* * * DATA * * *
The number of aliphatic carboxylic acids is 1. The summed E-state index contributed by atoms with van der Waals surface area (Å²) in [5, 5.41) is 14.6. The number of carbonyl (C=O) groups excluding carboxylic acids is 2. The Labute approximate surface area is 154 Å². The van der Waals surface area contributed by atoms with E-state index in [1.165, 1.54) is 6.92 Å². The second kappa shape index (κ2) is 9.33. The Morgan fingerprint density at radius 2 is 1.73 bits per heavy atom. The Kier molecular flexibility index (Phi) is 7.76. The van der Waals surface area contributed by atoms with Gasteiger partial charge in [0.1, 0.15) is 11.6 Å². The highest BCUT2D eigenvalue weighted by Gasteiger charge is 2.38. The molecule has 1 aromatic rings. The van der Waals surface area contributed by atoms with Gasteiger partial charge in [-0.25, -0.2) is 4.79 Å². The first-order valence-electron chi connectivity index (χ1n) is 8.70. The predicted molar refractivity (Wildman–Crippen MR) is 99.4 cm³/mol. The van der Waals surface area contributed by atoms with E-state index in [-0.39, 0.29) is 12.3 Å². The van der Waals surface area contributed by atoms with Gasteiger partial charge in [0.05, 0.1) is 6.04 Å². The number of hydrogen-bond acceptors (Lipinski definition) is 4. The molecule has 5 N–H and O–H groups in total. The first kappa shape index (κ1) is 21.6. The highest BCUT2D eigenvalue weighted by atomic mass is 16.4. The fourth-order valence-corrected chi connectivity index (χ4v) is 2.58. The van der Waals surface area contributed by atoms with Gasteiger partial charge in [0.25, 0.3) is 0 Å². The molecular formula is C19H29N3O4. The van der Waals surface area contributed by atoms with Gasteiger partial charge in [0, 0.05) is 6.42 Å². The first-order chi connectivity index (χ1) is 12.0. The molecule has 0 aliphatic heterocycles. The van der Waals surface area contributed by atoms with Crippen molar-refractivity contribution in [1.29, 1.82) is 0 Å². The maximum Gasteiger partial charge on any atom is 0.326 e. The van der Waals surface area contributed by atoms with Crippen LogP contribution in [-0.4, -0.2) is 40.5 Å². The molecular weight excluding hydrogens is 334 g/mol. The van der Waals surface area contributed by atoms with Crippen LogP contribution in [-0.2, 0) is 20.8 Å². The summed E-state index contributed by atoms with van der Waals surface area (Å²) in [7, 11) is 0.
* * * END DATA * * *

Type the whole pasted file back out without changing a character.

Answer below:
The number of aliphatic carboxylic acids is 1. The summed E-state index contributed by atoms with van der Waals surface area (Å²) in [5, 5.41) is 14.6. The number of carbonyl (C=O) groups excluding carboxylic acids is 2. The Labute approximate surface area is 154 Å². The van der Waals surface area contributed by atoms with E-state index in [1.165, 1.54) is 6.92 Å². The second kappa shape index (κ2) is 9.33. The Morgan fingerprint density at radius 2 is 1.73 bits per heavy atom. The Kier molecular flexibility index (Phi) is 7.76. The van der Waals surface area contributed by atoms with Gasteiger partial charge in [0.1, 0.15) is 11.6 Å². The highest BCUT2D eigenvalue weighted by Gasteiger charge is 2.38. The molecule has 1 aromatic rings. The van der Waals surface area contributed by atoms with Gasteiger partial charge in [-0.25, -0.2) is 4.79 Å². The first-order valence-electron chi connectivity index (χ1n) is 8.70. The predicted molar refractivity (Wildman–Crippen MR) is 99.4 cm³/mol. The van der Waals surface area contributed by atoms with E-state index in [-0.39, 0.29) is 12.3 Å². The van der Waals surface area contributed by atoms with Gasteiger partial charge in [0.05, 0.1) is 6.04 Å². The number of hydrogen-bond acceptors (Lipinski definition) is 4. The molecule has 5 N–H and O–H groups in total. The first kappa shape index (κ1) is 21.6. The highest BCUT2D eigenvalue weighted by atomic mass is 16.4. The fourth-order valence-corrected chi connectivity index (χ4v) is 2.58. The van der Waals surface area contributed by atoms with Gasteiger partial charge in [0.25, 0.3) is 0 Å². The molecular formula is C19H29N3O4. The van der Waals surface area contributed by atoms with Gasteiger partial charge in [0, 0.05) is 6.42 Å². The first-order chi connectivity index (χ1) is 12.0. The molecule has 0 aliphatic heterocycles. The van der Waals surface area contributed by atoms with Crippen molar-refractivity contribution in [1.29, 1.82) is 0 Å². The maximum Gasteiger partial charge on any atom is 0.326 e. The van der Waals surface area contributed by atoms with Crippen LogP contribution in [-0.4, -0.2) is 40.5 Å². The molecular weight excluding hydrogens is 334 g/mol. The van der Waals surface area contributed by atoms with Crippen LogP contribution in [-0.2, 0) is 20.8 Å². The summed E-state index contributed by atoms with van der Waals surface area (Å²) in [7, 11) is 0.